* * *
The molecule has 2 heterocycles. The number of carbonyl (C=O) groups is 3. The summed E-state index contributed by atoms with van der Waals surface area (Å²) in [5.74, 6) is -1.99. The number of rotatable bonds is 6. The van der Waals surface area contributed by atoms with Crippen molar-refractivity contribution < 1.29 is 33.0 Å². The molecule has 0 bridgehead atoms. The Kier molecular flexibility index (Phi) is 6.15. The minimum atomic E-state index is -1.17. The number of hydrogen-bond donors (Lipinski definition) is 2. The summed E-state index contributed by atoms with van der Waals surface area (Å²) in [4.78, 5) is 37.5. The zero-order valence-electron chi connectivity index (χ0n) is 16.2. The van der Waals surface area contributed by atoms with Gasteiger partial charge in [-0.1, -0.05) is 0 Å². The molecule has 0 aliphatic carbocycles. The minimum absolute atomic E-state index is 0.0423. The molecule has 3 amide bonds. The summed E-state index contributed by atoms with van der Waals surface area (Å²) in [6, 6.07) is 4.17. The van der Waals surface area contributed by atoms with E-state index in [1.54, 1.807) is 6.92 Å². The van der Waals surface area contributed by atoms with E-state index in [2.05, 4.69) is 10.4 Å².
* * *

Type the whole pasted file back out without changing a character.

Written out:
The molecule has 2 heterocycles. The number of carbonyl (C=O) groups is 3. The summed E-state index contributed by atoms with van der Waals surface area (Å²) in [5.74, 6) is -1.99. The number of rotatable bonds is 6. The van der Waals surface area contributed by atoms with Crippen molar-refractivity contribution < 1.29 is 33.0 Å². The molecule has 0 bridgehead atoms. The Kier molecular flexibility index (Phi) is 6.15. The minimum atomic E-state index is -1.17. The number of hydrogen-bond donors (Lipinski definition) is 2. The summed E-state index contributed by atoms with van der Waals surface area (Å²) in [4.78, 5) is 37.5. The zero-order valence-electron chi connectivity index (χ0n) is 16.2. The van der Waals surface area contributed by atoms with Gasteiger partial charge in [-0.1, -0.05) is 0 Å². The molecule has 0 aliphatic carbocycles. The minimum absolute atomic E-state index is 0.0423. The molecule has 3 amide bonds. The summed E-state index contributed by atoms with van der Waals surface area (Å²) in [6, 6.07) is 4.17. The van der Waals surface area contributed by atoms with E-state index in [1.54, 1.807) is 6.92 Å². The van der Waals surface area contributed by atoms with E-state index in [2.05, 4.69) is 10.4 Å².